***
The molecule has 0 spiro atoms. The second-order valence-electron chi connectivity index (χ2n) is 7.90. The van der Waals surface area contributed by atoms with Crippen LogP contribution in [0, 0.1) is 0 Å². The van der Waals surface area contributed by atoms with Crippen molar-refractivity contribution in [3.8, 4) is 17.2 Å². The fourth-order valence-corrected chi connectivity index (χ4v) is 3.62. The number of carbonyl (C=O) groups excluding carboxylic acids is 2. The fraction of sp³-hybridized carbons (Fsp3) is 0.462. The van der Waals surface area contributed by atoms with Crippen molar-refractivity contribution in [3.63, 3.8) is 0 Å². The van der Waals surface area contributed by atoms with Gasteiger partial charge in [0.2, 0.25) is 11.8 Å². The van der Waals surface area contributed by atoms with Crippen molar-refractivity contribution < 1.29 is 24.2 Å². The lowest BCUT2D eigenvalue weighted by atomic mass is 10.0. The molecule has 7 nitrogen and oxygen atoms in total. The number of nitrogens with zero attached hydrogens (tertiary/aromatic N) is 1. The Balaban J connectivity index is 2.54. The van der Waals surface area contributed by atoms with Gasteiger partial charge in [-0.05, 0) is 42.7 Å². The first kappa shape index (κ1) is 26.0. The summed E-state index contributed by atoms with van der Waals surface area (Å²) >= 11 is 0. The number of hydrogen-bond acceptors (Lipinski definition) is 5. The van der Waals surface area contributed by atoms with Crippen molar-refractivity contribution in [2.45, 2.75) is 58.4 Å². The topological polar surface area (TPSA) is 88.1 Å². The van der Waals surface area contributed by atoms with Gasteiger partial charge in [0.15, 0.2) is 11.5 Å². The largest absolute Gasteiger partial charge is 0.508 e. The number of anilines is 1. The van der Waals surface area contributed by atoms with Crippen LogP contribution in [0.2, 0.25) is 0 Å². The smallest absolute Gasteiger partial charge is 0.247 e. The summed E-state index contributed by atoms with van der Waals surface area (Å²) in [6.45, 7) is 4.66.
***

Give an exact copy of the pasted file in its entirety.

The molecule has 0 spiro atoms. The second-order valence-electron chi connectivity index (χ2n) is 7.90. The van der Waals surface area contributed by atoms with Crippen LogP contribution in [0, 0.1) is 0 Å². The van der Waals surface area contributed by atoms with Crippen molar-refractivity contribution in [3.8, 4) is 17.2 Å². The fourth-order valence-corrected chi connectivity index (χ4v) is 3.62. The number of carbonyl (C=O) groups excluding carboxylic acids is 2. The fraction of sp³-hybridized carbons (Fsp3) is 0.462. The van der Waals surface area contributed by atoms with Crippen molar-refractivity contribution in [3.63, 3.8) is 0 Å². The van der Waals surface area contributed by atoms with Gasteiger partial charge in [0.2, 0.25) is 11.8 Å². The van der Waals surface area contributed by atoms with Crippen molar-refractivity contribution < 1.29 is 24.2 Å². The lowest BCUT2D eigenvalue weighted by atomic mass is 10.0. The molecule has 7 nitrogen and oxygen atoms in total. The number of nitrogens with zero attached hydrogens (tertiary/aromatic N) is 1. The Balaban J connectivity index is 2.54. The van der Waals surface area contributed by atoms with Gasteiger partial charge in [-0.05, 0) is 42.7 Å². The first kappa shape index (κ1) is 26.0. The summed E-state index contributed by atoms with van der Waals surface area (Å²) >= 11 is 0. The number of hydrogen-bond acceptors (Lipinski definition) is 5. The van der Waals surface area contributed by atoms with Crippen molar-refractivity contribution in [2.45, 2.75) is 58.4 Å². The topological polar surface area (TPSA) is 88.1 Å². The van der Waals surface area contributed by atoms with Gasteiger partial charge in [0.15, 0.2) is 11.5 Å². The largest absolute Gasteiger partial charge is 0.508 e. The number of anilines is 1. The van der Waals surface area contributed by atoms with Crippen LogP contribution in [0.2, 0.25) is 0 Å². The smallest absolute Gasteiger partial charge is 0.247 e. The summed E-state index contributed by atoms with van der Waals surface area (Å²) in [6.45, 7) is 4.66.